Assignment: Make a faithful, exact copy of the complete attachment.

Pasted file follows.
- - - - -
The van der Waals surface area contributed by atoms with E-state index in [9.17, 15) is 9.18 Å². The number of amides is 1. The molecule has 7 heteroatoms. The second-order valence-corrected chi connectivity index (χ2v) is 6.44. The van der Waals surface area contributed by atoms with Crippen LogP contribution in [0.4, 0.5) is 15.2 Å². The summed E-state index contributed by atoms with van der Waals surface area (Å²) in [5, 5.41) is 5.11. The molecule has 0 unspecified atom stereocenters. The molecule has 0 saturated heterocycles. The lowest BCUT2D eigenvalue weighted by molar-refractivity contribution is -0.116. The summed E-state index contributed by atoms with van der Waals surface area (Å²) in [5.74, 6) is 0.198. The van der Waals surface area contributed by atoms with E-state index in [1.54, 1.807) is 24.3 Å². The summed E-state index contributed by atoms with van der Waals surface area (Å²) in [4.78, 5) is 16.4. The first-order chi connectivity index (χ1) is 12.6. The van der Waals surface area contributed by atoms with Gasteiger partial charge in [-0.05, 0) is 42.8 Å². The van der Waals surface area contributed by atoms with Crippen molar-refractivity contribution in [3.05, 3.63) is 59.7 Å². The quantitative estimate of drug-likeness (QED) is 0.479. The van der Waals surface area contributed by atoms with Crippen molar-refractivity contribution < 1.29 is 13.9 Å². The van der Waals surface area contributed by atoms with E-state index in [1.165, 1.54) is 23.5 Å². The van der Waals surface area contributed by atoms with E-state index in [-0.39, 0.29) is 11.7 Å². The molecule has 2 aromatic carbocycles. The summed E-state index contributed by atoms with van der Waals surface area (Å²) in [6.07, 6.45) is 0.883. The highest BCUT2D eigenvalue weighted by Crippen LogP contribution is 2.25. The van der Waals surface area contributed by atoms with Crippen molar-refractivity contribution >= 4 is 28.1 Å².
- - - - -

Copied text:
The van der Waals surface area contributed by atoms with E-state index in [9.17, 15) is 9.18 Å². The number of amides is 1. The molecule has 7 heteroatoms. The second-order valence-corrected chi connectivity index (χ2v) is 6.44. The van der Waals surface area contributed by atoms with Crippen LogP contribution in [0.4, 0.5) is 15.2 Å². The summed E-state index contributed by atoms with van der Waals surface area (Å²) in [5, 5.41) is 5.11. The molecule has 0 unspecified atom stereocenters. The molecule has 0 saturated heterocycles. The lowest BCUT2D eigenvalue weighted by molar-refractivity contribution is -0.116. The summed E-state index contributed by atoms with van der Waals surface area (Å²) in [5.74, 6) is 0.198. The van der Waals surface area contributed by atoms with E-state index in [1.54, 1.807) is 24.3 Å². The summed E-state index contributed by atoms with van der Waals surface area (Å²) in [4.78, 5) is 16.4. The first-order chi connectivity index (χ1) is 12.6. The van der Waals surface area contributed by atoms with Gasteiger partial charge in [-0.05, 0) is 42.8 Å². The van der Waals surface area contributed by atoms with Crippen molar-refractivity contribution in [3.05, 3.63) is 59.7 Å². The quantitative estimate of drug-likeness (QED) is 0.479. The van der Waals surface area contributed by atoms with Crippen molar-refractivity contribution < 1.29 is 13.9 Å². The van der Waals surface area contributed by atoms with E-state index in [1.165, 1.54) is 23.5 Å². The van der Waals surface area contributed by atoms with E-state index in [-0.39, 0.29) is 11.7 Å². The molecule has 2 aromatic carbocycles. The summed E-state index contributed by atoms with van der Waals surface area (Å²) in [6.07, 6.45) is 0.883. The highest BCUT2D eigenvalue weighted by Crippen LogP contribution is 2.25. The van der Waals surface area contributed by atoms with Crippen molar-refractivity contribution >= 4 is 28.1 Å².